On the other hand, there are theorists who argue to the contrary, who say that there is no correlation between anxiety and low achievement. Aida (1994) for example, who studied Japanese learners, has found a negative relationship between the anxiety experienced by the students and their performance. Other researchers asserted that second language performance and anxiety are positively related (e.g., Kleinmann, 1977; Spolsky, 1989), especially facilitative anxiety that is “closely related to competitiveness” which is considered to be key to successful learning (Brown, 2007: 162). However, such “facilitation has only been found when using very simple grammatical structures (and) in all other cases, anxiety has been a debilitating factor in language acquisition” (Duxbury & Tsai, 2010).
With regard to the relationship between anxiety and L2 learning, it is still under debate whether it is the cause or the product of learners’ low performance, or whether it harms or helps their performance. Is it a negative or a positive factor? Can teachers “avoid or ameliorate anxiety in foreign language classes?” (Brown, 2007: 163). To date, the research in this segment has not yielded any consistent findings (Matsuda, 2004). The studies surrounding this phenomenon are still under developed and attempts to better clarify it are still being carried out (Bailey, 2000). From the previous discussion, it can be seen that the correlation between anxiety and performance may not be a simple linear one; some factors (e.g., culture and learners’ proficiency) could also play a part (Na, Z., 2007).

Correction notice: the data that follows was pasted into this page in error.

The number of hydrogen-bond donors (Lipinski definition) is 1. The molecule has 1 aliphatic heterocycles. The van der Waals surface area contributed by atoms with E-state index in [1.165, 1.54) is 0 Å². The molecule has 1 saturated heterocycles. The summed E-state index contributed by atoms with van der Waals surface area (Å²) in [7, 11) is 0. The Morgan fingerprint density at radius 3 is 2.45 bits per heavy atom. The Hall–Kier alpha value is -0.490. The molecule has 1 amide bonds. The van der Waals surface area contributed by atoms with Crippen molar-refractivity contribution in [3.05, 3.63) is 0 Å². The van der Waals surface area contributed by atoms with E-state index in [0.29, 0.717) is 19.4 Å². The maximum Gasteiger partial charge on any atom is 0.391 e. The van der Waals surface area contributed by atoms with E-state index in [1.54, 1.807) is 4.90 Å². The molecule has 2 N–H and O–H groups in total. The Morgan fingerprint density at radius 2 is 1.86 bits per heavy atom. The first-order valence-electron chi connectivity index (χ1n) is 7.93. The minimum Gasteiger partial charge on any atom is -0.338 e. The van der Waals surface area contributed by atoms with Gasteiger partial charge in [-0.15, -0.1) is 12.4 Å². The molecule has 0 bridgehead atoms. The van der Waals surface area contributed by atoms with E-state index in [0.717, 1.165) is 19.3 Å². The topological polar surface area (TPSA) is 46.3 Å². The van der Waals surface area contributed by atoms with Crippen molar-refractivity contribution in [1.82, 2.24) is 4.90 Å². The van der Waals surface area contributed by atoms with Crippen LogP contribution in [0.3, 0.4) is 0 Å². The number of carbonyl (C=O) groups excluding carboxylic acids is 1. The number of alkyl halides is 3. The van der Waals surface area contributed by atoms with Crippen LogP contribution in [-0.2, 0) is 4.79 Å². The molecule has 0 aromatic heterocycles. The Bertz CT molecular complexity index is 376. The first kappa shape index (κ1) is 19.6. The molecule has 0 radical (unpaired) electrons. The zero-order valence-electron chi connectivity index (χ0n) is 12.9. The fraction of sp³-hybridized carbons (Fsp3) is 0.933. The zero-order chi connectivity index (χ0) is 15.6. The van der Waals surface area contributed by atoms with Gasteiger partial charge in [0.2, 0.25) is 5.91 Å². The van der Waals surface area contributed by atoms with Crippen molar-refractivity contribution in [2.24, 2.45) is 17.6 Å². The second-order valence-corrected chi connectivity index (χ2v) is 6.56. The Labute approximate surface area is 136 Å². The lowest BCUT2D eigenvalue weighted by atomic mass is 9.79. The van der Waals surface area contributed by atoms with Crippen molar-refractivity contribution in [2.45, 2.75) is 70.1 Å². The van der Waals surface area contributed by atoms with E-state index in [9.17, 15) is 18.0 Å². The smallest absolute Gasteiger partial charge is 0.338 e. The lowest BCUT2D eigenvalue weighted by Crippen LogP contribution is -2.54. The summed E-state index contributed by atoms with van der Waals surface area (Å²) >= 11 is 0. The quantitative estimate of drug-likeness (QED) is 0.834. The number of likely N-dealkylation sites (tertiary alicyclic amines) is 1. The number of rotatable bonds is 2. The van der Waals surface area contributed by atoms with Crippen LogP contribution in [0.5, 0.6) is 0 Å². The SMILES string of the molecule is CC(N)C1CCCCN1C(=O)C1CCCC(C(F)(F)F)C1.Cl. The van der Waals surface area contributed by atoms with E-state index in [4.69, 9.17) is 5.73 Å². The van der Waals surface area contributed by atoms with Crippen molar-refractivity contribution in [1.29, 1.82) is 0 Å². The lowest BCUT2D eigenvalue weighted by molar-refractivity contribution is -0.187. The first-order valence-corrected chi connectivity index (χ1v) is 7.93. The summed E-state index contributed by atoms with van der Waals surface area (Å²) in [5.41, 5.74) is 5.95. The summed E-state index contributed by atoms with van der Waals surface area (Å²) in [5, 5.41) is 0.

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2.4 What Factors Could Boost Language Anxiety?
Horwitz et al. (1986) has pointed out some related causal factors for second language anxiety which can be summarised by: (1) communication apprehension, which is “a type of shyness characterised by fear or anxiety about communication with people”, (2) fear of negative evaluation and (3) test-anxiety. The example of “I am usually at ease during tests in my class language” (Woodrow, 2006) clarifies test-anxiety.
There are other factors associated with the learners themselves and the environment of their language classes. Such factors are: self perception, learners’ beliefs about language learning, and the instructors’ beliefs about language teaching and classroom procedure (Tanveer, 2007). Other factors include age, gender, motivation and lack of confidence (Horwitz, 1986; Sparks& Ganschow, 1991; Baker & Maclntyre, 2000; Ohata, 2005). All of the things mentioned above, and many other factors contribute to existing L2 anxiety.